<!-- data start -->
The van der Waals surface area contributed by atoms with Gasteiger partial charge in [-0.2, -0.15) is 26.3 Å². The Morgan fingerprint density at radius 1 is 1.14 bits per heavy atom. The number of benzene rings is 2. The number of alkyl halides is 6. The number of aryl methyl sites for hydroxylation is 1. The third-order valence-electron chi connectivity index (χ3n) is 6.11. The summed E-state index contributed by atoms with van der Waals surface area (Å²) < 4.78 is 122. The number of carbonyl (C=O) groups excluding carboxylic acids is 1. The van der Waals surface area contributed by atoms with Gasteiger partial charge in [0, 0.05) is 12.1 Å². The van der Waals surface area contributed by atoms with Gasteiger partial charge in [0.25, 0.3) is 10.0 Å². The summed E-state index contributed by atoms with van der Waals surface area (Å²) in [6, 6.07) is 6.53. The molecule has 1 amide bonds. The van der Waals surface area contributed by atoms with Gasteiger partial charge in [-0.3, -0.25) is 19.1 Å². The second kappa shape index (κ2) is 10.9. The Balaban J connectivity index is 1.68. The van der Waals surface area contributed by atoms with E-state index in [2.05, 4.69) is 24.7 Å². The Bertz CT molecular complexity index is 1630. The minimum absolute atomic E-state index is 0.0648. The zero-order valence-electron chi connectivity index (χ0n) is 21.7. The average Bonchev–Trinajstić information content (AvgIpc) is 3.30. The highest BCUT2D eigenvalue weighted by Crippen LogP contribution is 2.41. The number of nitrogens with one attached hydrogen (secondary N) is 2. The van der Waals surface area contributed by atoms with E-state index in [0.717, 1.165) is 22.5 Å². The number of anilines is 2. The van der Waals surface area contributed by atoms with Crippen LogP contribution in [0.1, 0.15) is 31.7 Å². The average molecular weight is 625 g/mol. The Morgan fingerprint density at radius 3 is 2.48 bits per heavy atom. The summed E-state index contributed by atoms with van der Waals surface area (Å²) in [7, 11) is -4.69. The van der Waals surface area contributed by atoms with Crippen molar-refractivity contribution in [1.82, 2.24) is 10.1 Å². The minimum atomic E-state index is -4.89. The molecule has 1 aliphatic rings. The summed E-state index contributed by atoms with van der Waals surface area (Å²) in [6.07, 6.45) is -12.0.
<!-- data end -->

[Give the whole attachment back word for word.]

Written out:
The van der Waals surface area contributed by atoms with Gasteiger partial charge in [-0.2, -0.15) is 26.3 Å². The Morgan fingerprint density at radius 1 is 1.14 bits per heavy atom. The number of benzene rings is 2. The number of alkyl halides is 6. The number of aryl methyl sites for hydroxylation is 1. The third-order valence-electron chi connectivity index (χ3n) is 6.11. The summed E-state index contributed by atoms with van der Waals surface area (Å²) < 4.78 is 122. The number of carbonyl (C=O) groups excluding carboxylic acids is 1. The van der Waals surface area contributed by atoms with Gasteiger partial charge in [0, 0.05) is 12.1 Å². The van der Waals surface area contributed by atoms with Gasteiger partial charge in [0.25, 0.3) is 10.0 Å². The summed E-state index contributed by atoms with van der Waals surface area (Å²) in [6, 6.07) is 6.53. The molecule has 1 amide bonds. The van der Waals surface area contributed by atoms with Gasteiger partial charge in [-0.3, -0.25) is 19.1 Å². The second kappa shape index (κ2) is 10.9. The Balaban J connectivity index is 1.68. The van der Waals surface area contributed by atoms with E-state index in [2.05, 4.69) is 24.7 Å². The Bertz CT molecular complexity index is 1630. The minimum absolute atomic E-state index is 0.0648. The zero-order valence-electron chi connectivity index (χ0n) is 21.7. The average Bonchev–Trinajstić information content (AvgIpc) is 3.30. The highest BCUT2D eigenvalue weighted by Crippen LogP contribution is 2.41. The number of nitrogens with one attached hydrogen (secondary N) is 2. The van der Waals surface area contributed by atoms with E-state index in [0.717, 1.165) is 22.5 Å². The number of anilines is 2. The van der Waals surface area contributed by atoms with Crippen LogP contribution in [0.1, 0.15) is 31.7 Å². The average molecular weight is 625 g/mol. The Morgan fingerprint density at radius 3 is 2.48 bits per heavy atom. The summed E-state index contributed by atoms with van der Waals surface area (Å²) in [7, 11) is -4.69. The van der Waals surface area contributed by atoms with Crippen molar-refractivity contribution in [1.82, 2.24) is 10.1 Å². The minimum atomic E-state index is -4.89. The molecule has 1 aliphatic rings. The summed E-state index contributed by atoms with van der Waals surface area (Å²) in [6.07, 6.45) is -12.0.